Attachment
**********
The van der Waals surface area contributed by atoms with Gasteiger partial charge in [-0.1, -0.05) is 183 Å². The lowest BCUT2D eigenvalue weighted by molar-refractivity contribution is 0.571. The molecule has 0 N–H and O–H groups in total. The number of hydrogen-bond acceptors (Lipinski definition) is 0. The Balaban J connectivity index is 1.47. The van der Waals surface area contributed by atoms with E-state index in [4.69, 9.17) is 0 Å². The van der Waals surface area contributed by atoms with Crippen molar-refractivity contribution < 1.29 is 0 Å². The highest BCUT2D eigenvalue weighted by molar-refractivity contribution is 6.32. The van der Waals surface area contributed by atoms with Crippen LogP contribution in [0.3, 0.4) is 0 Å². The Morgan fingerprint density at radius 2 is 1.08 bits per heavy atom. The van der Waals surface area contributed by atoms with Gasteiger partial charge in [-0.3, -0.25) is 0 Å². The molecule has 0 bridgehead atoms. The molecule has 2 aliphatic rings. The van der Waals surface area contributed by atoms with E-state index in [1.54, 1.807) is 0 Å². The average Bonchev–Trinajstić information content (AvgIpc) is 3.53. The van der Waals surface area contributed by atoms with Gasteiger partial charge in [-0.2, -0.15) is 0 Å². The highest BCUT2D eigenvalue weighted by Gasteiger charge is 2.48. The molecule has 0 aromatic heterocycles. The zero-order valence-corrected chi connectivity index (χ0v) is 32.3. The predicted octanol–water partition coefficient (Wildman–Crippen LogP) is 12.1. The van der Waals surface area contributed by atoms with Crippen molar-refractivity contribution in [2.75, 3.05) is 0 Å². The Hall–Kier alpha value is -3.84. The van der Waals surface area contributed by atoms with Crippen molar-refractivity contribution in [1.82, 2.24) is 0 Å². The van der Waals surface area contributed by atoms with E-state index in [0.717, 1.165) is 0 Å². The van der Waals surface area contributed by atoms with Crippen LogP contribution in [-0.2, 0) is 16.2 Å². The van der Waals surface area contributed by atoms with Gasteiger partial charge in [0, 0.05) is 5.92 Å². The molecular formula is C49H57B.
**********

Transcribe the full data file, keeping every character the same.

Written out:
The van der Waals surface area contributed by atoms with Gasteiger partial charge in [-0.1, -0.05) is 183 Å². The lowest BCUT2D eigenvalue weighted by molar-refractivity contribution is 0.571. The molecule has 0 N–H and O–H groups in total. The number of hydrogen-bond acceptors (Lipinski definition) is 0. The Balaban J connectivity index is 1.47. The van der Waals surface area contributed by atoms with E-state index in [4.69, 9.17) is 0 Å². The van der Waals surface area contributed by atoms with Crippen molar-refractivity contribution < 1.29 is 0 Å². The highest BCUT2D eigenvalue weighted by molar-refractivity contribution is 6.32. The van der Waals surface area contributed by atoms with Crippen LogP contribution in [0.3, 0.4) is 0 Å². The Morgan fingerprint density at radius 2 is 1.08 bits per heavy atom. The van der Waals surface area contributed by atoms with Gasteiger partial charge in [-0.3, -0.25) is 0 Å². The molecule has 0 bridgehead atoms. The molecule has 2 aliphatic rings. The van der Waals surface area contributed by atoms with E-state index in [1.54, 1.807) is 0 Å². The average Bonchev–Trinajstić information content (AvgIpc) is 3.53. The van der Waals surface area contributed by atoms with Gasteiger partial charge in [-0.2, -0.15) is 0 Å². The highest BCUT2D eigenvalue weighted by Gasteiger charge is 2.48. The molecule has 0 aromatic heterocycles. The zero-order valence-corrected chi connectivity index (χ0v) is 32.3. The predicted octanol–water partition coefficient (Wildman–Crippen LogP) is 12.1. The van der Waals surface area contributed by atoms with Crippen molar-refractivity contribution in [2.75, 3.05) is 0 Å². The Hall–Kier alpha value is -3.84. The van der Waals surface area contributed by atoms with Crippen molar-refractivity contribution in [1.82, 2.24) is 0 Å². The van der Waals surface area contributed by atoms with E-state index in [0.717, 1.165) is 0 Å². The van der Waals surface area contributed by atoms with Crippen LogP contribution in [-0.2, 0) is 16.2 Å². The van der Waals surface area contributed by atoms with Gasteiger partial charge in [0, 0.05) is 5.92 Å². The molecular formula is C49H57B.